A leisurely southerly west coast span of time
4354 Melrose Ave. (just east of the 101)
Phone: 323-666-6075 | map
It's fairly difficult to find Chilean cuisine even in this hypermulticultural mecca, so I'm pleasantly surprised to find this place within a couple miles of me, something I've driven by hundreds of times.
This restaurant and deli have been sitting quietly at the corner of Heliotrope and Melrose before anyone started trying to make the area hip.
The interior is homelike and often nearly deserted. Some lazy watching of the current football match may be in progress. The music can be soft-voiced Spanish crooners, but can also be, um... Go Country 105. Despite the photos and artifacts of Chile, one is (sometimes wincingly) inundated with Toby Keith, Alan Jackson and Big & Rich.
Ponder this as you dive into the thick roll they bring you, with either a pat of butter or a spoon of pebre, a mean little green sauce similar to Argentinian chimichurri, cilantro-heavy with a nice nasal onion sting.
Chile hugs Argentina on its right hip, so it's no surprise that some culinary similarities exist. If Rincon Chileno's ability with meat pies is representative of Chile, then Argentina has serious competition. I try a spinach empanada; the shell is ultra-crispy, glowing yellow and brown, layered rather than flaky. Once past the villainous heat level, there is spinach, chopped fine and melding beautifully with long strings of white cheese. It is superb, easily the best spinach empanada I've ever tasted.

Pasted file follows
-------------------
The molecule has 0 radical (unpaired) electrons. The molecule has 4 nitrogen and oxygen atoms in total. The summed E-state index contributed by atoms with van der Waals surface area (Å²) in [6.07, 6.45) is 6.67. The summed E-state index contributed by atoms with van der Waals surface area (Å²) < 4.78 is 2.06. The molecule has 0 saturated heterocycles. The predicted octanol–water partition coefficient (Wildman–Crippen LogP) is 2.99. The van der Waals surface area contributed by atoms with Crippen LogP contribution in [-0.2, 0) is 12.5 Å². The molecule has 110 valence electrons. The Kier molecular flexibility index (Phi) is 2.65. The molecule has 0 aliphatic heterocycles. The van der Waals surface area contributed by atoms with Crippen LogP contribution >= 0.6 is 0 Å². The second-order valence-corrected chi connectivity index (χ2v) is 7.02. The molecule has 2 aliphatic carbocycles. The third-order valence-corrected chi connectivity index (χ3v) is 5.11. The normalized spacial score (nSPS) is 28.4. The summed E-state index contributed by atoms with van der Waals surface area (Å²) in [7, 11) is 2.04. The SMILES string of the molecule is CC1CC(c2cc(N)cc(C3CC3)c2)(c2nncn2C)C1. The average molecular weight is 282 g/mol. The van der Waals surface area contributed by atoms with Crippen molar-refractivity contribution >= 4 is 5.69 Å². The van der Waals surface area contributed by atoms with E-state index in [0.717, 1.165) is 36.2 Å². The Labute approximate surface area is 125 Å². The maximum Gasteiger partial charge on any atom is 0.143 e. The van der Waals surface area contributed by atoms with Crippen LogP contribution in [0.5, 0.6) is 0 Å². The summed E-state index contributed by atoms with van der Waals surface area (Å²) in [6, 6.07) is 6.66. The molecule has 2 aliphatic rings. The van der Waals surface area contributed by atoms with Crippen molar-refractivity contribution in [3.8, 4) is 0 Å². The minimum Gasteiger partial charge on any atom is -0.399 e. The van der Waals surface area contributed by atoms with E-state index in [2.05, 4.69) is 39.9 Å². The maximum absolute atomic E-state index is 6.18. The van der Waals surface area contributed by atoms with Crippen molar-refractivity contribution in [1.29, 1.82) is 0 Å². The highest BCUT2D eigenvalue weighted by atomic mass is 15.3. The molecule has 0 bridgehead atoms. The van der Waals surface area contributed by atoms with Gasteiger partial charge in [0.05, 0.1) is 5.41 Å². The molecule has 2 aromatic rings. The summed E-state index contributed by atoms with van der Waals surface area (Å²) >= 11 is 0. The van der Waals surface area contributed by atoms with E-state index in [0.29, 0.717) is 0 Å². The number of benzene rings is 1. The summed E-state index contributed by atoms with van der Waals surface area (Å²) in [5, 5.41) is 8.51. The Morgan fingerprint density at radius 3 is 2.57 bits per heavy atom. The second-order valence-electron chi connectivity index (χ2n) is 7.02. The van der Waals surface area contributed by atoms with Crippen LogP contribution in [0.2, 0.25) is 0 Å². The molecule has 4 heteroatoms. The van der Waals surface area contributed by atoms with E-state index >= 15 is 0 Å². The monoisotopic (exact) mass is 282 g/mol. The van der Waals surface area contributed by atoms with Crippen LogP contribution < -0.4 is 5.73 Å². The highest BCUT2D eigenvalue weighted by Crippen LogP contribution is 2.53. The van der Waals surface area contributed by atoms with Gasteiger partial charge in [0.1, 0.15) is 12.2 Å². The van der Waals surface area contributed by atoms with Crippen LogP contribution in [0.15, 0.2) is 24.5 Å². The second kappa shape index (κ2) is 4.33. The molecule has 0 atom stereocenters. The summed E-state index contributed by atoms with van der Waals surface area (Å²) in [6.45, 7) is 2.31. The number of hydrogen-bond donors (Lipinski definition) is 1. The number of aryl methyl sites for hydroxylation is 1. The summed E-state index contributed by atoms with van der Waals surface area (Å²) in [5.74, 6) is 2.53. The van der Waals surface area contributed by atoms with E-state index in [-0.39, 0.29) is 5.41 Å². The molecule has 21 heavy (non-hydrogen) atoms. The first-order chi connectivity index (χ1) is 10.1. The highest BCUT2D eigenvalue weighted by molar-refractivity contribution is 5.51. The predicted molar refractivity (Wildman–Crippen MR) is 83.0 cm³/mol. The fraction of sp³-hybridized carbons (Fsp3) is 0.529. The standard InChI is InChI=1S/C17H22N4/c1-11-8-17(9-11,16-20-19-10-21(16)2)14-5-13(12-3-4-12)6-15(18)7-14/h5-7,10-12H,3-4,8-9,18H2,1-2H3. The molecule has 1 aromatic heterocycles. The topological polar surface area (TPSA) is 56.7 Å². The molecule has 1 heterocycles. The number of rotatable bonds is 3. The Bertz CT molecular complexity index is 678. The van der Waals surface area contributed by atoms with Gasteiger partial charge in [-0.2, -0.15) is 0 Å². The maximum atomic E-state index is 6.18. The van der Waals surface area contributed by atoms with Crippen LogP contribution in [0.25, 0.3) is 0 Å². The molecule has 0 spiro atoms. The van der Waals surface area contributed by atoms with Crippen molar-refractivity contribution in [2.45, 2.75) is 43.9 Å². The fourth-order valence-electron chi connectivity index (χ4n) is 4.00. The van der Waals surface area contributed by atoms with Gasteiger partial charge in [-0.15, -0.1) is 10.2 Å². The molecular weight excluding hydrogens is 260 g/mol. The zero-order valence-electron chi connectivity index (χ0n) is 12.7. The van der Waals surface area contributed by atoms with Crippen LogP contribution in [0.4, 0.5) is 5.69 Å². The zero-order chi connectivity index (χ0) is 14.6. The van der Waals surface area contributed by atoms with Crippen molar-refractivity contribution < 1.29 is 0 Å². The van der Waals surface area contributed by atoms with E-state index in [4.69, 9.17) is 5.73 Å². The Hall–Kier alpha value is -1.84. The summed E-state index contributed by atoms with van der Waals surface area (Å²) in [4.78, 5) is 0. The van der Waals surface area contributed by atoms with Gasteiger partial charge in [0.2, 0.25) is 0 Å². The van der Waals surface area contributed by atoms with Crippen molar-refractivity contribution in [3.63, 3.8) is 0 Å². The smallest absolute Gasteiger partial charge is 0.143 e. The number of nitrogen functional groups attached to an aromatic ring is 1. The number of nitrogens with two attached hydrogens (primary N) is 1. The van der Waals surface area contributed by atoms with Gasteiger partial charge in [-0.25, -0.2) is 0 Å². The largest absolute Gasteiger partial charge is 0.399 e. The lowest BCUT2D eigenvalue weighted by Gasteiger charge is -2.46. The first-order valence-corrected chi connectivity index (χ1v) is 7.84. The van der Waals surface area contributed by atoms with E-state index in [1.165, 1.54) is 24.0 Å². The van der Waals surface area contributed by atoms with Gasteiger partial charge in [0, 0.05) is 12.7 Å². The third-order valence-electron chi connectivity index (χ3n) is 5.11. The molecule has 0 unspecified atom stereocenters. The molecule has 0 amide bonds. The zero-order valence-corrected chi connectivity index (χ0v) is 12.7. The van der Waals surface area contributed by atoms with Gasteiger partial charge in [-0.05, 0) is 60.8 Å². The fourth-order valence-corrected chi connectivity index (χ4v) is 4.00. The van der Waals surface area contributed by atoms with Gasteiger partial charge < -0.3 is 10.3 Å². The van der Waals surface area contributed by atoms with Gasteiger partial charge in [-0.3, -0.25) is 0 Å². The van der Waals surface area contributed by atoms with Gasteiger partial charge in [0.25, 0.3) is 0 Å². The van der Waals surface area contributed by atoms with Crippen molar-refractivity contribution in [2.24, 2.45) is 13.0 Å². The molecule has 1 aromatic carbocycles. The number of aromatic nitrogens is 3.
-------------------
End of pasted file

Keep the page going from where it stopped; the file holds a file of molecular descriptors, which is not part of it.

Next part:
The Churrasco de Pollo is a powerpacked little sandwich. Strips of chicken are grilled perfectly, browned and stiffened outside, tender inside, cooled by fresh tomato and avocado crushed almost into guacamole. This comes on french bread, amasado (a dense, scored roll not entirely unlike ciabatta), or hallulla (pronounced ayu-ya, hard-baked and pitted like a biscuit).
The sandwich comes with super-crispy french fries, with which you can't insult me. They benefit both from ketchup (the waitstaff sees I am a gringo and places a bottle on the table) and occasional dips into the pebre.
Move past the lunchtime sandwiches to see Rincon Chileno's kitchen shine. The Filete de Pescado a la Meunniere is a baked fillet of whitefish swimming in a mild lemon garlic sauce, achingly tender. You can get it fried for the nicely rendered crunch, but this gentle slab of fish rings of perfection.
It has a small tin of warmed garlic dipping sauce that has more citrusy bite, but it is almost unneeded because of the succulence of the fish. A steaming mound of white rice helps to soak up the flavorful juices, and three small slices of astoundingly red tomatoes sit aside, dusted with parsley. I still apply pebre here and there.
There is peril. If you aren't careful--note the consumption of bread, empanada, french fries and sandwich here--the resulting carb coma will have you in its starchy manacles and unable to function for the remainder of the day except for yawns and hand waves and weak little whines. Your slide into sleepiness is exacerbated by the fact that it may take a while for them to deliver the bill.
Rincon Chileno is open 10 to 10 daily. Plenty of street parking with meters that blink and say FAIL is nearby. There's also a Rincon Chileno on Hawthorne in Lawndale, but I'm unsure of its relation.
( Categories: Cuisines (by Region), Deli, Los Feliz/Silver Lake/Echo Park, Seafood, Mid-City/Koreatown, Chilean )